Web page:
Comment On The Role Of The Teacher Librarian In Practice In Regard To Guided Inquiry

This post begins with the author’s understanding of guided inquiry learning and then proceeds to a discussion of the teacher librarian’s role in the implementation of this model. It concludes with a reflection on how this is impacting within the author’s primary school setting at this point in time.

Lupton (2012) and Kuhlthau (2010) lead me to the conclusion that inquiry learning is a cyclical process that involves asking questions and then locating and using information in a way that promotes individualised and deep understanding for the learner. It incorporates traditional information literacy and information seeking processes but goes a step further with increased learner involvement in the definition and direction of the research cycle. The guided inquiry model adds teacher guidance to this mix and the focus and direction of the research cycle becomes a shared decision. Ongoing guidance throughout all stages of the cycle enables the learner to focus and achieve depth of learning.

Lupton (2012) argues that the traditional information literacy models initiated and maintained by librarians lack an underlying pedagogical and curriculum design framework. She suggests that inquiry learning which includes questioning frameworks and an action research cycle provides a more educational sound foundation for the development of information literacy. This shift in focus is being echoed throughout the currently changing information landscape which includes our school libraries. It is also being touted by professional bodies such as the Australian School Libraries Association. It is clear that a qualified educator such as the teacher librarian will be needed to implement the inquiry learning model in any setting. Our expertise as teachers and as information specialists positions us as the obvious choice.

Kuhlthau (2010) emphasises the role of teacher librarians as agents of change who are redesigning schools to foster student learning using 21st century skills such as inquiry. To bring about such change she sees it as imperative that teacher librarians operate as collaborative partners who work as part of an instructional team.

Inquiry is embedded throughout the new Australian Curriculum (Lupton 2012 ). Parts of this curriculum become mandatory in NSW in 2014 therefore I have begun the journey toward implementing a guided inquiry approach to learning at my school. Initial discussions with the school community have sparked an abundance of questions and calls for guidance. Some perceived challenges include availability of funding, time, suitable resources and training for teachers. The general consensus is that we would like to view and experience some examples of best practice in guided inquiry for primary schools, especially for younger students. As the resident information expert and in the interests of advocacy it is crucial that I, the teacher librarian, take a leadership role in finding, organising and presenting this information. It is also a perfect opportunity to model to the school community this real world example of the inquiry process in action.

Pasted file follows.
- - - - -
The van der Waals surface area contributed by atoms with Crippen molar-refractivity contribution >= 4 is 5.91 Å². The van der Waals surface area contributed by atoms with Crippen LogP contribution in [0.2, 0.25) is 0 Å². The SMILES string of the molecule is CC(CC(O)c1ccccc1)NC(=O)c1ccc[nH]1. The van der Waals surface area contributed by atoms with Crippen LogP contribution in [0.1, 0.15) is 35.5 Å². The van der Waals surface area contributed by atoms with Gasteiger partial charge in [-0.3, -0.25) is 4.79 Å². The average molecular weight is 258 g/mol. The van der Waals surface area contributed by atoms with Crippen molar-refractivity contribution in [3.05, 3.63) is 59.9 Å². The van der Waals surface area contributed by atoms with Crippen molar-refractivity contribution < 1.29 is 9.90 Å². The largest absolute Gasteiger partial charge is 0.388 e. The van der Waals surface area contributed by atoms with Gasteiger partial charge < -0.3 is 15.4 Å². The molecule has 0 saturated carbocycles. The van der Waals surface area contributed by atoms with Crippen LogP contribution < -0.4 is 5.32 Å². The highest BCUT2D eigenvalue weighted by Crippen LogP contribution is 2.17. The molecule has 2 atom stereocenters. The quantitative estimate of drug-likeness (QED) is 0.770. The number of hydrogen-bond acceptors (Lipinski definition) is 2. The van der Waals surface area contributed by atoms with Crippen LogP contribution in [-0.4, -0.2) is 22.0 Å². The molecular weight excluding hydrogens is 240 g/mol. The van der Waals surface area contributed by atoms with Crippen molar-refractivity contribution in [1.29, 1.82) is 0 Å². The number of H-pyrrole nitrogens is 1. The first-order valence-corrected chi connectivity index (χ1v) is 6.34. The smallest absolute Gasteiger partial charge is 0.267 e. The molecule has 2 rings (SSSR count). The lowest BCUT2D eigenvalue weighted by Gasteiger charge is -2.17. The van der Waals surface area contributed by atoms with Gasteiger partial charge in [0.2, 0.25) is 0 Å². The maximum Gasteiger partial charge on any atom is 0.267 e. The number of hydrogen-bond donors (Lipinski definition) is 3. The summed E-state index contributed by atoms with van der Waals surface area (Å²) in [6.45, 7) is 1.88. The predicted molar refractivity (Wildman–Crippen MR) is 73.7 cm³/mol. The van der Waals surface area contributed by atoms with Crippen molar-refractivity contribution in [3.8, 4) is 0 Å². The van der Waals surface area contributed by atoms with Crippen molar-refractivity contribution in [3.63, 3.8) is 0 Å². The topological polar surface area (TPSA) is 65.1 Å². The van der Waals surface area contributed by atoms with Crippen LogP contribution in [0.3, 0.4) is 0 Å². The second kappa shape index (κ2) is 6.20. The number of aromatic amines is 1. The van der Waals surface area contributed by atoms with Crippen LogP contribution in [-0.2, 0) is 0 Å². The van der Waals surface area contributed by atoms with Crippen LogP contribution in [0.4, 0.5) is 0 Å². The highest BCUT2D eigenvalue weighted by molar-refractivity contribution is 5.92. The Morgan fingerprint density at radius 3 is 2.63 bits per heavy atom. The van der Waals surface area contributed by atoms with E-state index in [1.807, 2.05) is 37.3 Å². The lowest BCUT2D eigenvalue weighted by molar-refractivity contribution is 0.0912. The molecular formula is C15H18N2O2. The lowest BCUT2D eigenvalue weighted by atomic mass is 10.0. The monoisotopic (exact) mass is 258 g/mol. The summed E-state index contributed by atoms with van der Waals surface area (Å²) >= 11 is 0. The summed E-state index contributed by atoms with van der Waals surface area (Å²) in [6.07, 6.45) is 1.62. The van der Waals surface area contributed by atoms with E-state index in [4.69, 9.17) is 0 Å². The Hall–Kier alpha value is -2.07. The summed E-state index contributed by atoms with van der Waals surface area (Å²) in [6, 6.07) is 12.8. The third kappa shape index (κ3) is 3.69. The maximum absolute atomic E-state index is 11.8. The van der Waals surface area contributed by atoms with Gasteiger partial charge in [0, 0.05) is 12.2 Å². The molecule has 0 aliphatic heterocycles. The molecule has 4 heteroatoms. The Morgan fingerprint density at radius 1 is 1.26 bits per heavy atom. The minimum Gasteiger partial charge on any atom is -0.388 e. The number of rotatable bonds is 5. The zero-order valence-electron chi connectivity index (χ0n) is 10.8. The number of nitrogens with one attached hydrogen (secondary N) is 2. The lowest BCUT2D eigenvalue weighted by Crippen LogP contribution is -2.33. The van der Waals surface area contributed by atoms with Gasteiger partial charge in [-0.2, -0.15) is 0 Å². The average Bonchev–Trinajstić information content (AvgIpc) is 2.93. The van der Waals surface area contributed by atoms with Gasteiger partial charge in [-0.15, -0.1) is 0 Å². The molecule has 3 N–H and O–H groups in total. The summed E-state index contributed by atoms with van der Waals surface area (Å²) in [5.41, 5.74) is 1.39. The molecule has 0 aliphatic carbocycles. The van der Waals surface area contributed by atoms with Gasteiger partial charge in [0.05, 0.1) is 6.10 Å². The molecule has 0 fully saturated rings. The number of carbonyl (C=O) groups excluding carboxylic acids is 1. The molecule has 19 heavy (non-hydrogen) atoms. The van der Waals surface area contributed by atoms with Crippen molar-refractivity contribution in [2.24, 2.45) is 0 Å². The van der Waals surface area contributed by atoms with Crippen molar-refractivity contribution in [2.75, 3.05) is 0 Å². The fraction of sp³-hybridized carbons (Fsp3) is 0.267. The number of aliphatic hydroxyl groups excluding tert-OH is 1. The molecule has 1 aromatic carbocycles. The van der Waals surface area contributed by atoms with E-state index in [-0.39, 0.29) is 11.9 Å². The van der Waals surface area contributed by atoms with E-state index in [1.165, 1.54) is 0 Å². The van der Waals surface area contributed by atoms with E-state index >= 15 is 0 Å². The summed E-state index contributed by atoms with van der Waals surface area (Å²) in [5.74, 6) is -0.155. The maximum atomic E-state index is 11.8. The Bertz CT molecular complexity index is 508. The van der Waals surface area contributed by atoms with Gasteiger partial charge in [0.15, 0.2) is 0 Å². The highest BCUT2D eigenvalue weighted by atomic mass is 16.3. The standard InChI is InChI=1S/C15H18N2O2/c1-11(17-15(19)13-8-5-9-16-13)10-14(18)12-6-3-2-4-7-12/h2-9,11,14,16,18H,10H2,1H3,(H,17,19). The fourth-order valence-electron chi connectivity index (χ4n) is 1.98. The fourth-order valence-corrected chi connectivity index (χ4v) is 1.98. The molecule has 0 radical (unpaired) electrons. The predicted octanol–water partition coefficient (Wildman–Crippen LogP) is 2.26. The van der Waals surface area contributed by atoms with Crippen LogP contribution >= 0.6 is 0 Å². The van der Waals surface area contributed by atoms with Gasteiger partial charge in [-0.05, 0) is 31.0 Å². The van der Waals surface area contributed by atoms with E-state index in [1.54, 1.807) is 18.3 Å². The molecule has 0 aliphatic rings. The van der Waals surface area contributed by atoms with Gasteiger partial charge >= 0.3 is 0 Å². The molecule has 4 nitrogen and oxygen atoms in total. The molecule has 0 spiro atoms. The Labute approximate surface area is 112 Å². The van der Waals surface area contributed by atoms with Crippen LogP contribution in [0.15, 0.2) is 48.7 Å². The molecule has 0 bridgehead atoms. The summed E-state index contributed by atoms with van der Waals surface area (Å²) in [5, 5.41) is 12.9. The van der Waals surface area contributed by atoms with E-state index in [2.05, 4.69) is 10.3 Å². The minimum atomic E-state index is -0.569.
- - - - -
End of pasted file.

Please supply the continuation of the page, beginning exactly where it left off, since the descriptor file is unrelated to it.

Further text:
In conclusion it is clear that a guided inquiry based model of learning is one backed by a sound pedagogy. The implementation of such models will be a collaborative effort and perhaps a work in progress at this moment in time for many school communities across Australia. The transition presents the teacher librarian with an opportunity to showcase the multifaceted nature of their role and perform as an agent of change sharing their expertise in a collaborative role to enhance student outcomes.


Australian School Library Association. (2012). Statement on guided inquiry and the curriculum. Retrieved from Australian School Library Association website:

Kuhlthau, C. (2010). Guided Inquiry: School Libraries in the 21st Century. School Libraries Worldwide, 16, (1), 17 – 28.

Lupton, M. (2012). IL is dead, long live IL! In Inquiry learning and information literacy. Retrieved from

Lupton, M. (2012). What is inquiry learning? In Inquiry learning and information literacy. Retrieved from

Lupton, M. (2010). Inquiry skills in the Australian curriculum. Access, 26(2), 12-18.


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